Sponsorship Licence duties

Any organisation wishing to employ a migrant will need to have a valid A-rated Sponsorship Licence before they are able to do so. A licence is a permission given to an organisation to sponsor workers for its business.

As a sponsor, the company has a duty and responsibility to act in accordance with the Immigration Rules. Failure to do so may pose a risk to immigration control.

Therefore, it must fulfil certain duties with the objective to:

  • Prevent abuse of assessment procedures
  • Capture any early patterns of behaviour that may cause concern
  • Address possible weakness in processes which can cause those patterns
  • Monitor compliance with the Immigration Rules

 

The duties of an organisation start on the date in which their licence is granted and ends when a licence is surrendered or revoked.

Duties which apply to all sponsors:

Record keeping duties

The organisation must maintain copies of the migrant’s passport and biometric card, confirming their entitlement to work in the UK as well as their up to date contact details.

Report duties

Using the Sponsorship Management System (SMS), the following must be reported within 10 working days:

  • If a sponsored migrant does not turn up for their first day of work;
  • If their employment contract/registration with a relevant body terminates earlier than shown on their Certificate of Sponsorship (CoS) e.g. if they resign or are dismissed
  • If a migrant is no longer sponsored- e.g. if they switched immigration routes and no longer require a sponsor
  • Significant changes in their circumstances- promotion, change in job title or core duties, a change in salary or employment address
  • If their employment is affected by TUPE
  • The size of your business changes from small to large or vice versa or if there are significant changes such as you stop trading, go into administration, or change the nature of your business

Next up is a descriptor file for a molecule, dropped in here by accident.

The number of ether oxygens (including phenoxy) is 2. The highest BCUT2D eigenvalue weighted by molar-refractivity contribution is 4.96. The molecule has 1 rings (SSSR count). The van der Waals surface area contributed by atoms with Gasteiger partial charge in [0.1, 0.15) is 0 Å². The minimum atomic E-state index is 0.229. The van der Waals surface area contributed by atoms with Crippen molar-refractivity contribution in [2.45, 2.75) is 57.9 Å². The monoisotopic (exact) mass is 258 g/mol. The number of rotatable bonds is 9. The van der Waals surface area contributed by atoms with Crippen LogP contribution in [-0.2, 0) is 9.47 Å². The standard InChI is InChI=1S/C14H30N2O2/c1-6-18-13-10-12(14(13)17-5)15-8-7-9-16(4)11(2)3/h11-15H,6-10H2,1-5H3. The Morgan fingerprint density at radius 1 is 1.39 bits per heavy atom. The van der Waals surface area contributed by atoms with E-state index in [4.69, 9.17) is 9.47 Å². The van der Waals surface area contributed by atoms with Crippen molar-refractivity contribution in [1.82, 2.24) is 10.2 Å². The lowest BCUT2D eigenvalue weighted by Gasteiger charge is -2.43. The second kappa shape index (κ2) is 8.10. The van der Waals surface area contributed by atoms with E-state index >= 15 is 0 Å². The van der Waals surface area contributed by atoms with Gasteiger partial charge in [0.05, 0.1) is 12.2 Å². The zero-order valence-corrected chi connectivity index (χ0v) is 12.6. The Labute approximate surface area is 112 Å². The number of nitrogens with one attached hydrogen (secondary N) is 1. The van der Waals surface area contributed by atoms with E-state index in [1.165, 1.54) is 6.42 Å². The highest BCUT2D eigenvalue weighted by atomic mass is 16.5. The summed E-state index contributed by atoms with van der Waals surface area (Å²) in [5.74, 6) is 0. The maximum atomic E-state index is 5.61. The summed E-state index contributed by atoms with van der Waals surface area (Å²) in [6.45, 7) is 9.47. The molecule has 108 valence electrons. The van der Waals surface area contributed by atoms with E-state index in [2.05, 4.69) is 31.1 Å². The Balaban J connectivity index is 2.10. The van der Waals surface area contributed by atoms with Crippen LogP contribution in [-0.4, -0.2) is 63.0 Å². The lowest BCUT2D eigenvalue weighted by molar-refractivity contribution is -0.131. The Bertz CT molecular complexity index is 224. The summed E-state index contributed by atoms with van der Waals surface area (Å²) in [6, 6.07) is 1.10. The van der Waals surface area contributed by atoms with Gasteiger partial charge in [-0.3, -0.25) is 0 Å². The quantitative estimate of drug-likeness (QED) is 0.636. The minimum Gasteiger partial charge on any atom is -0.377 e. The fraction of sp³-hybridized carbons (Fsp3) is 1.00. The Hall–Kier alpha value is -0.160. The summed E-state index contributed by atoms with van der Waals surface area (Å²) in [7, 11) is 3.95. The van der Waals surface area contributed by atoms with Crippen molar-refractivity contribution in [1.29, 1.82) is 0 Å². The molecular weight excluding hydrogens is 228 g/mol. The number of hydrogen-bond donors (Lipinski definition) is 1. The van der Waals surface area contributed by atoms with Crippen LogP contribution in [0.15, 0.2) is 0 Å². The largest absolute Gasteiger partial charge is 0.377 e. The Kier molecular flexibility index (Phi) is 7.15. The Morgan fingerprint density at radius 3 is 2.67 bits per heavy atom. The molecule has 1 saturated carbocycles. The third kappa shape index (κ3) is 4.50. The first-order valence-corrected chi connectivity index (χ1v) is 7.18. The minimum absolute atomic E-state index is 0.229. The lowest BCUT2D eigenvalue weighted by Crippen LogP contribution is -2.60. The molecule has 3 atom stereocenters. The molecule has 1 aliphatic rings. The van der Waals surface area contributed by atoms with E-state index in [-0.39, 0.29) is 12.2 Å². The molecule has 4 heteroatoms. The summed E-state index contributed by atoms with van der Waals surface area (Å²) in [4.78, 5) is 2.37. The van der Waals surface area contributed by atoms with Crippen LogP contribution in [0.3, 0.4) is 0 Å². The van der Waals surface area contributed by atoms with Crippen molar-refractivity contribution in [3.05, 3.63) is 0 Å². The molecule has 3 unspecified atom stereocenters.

• If the migrant if absent for more than 10 consecutive days without permission.

 

Complying with the law

  • Only employ migrants who are appropriately qualified and meet the requirements to perform the job and keep evidence of this
  • Nos assign a Certificate of Sponsorship when there is no genuine vacancy or role meeting the Tier 2 or Tier 5 criteria
  • Only allow the migrant to undertake the specific role set in the Certificate of Sponsorship
  • Comply with UK employment law
  • Disclose if you assign the Certificate of Sponsorship to a family member
  • Ensure that the migrant has a Disclosure and Baring Service (DBS) check if required for the role

 

Genuine vacancy

  • The vacancy must be for the period of employment stated on the CoS
  • Examples of vacancies that are not considered to be genuine include but are not limited to: one which contains an exaggerated or incorrect job description to deliberately make it appear to meet the requirements of the tier and category when it does not, for a job or role that does not exist in order to enable a migrant to come to, or stay in, the UK, advertisements with requirements that are inappropriate for the job on offer, and have been tailored to exclude resident workers from being recruited.

 

There are also Tier specific duties which we would be happy to advise you on in further detail. For further information, please contact [email protected]

The content of this article is for general use and information only. Since each case should be prepared on its own merit and in light of the constant amendments to the Immigration Rules, it is important to note that the information provided must not be relied upon unless Migra & Co has either given written consent or has been officially engaged in relation to a specific immigration matter. As a result, Migra & Co will take no responsibility for any damage, cost or loss resulting from relying on the information contained in this article, blog and website.


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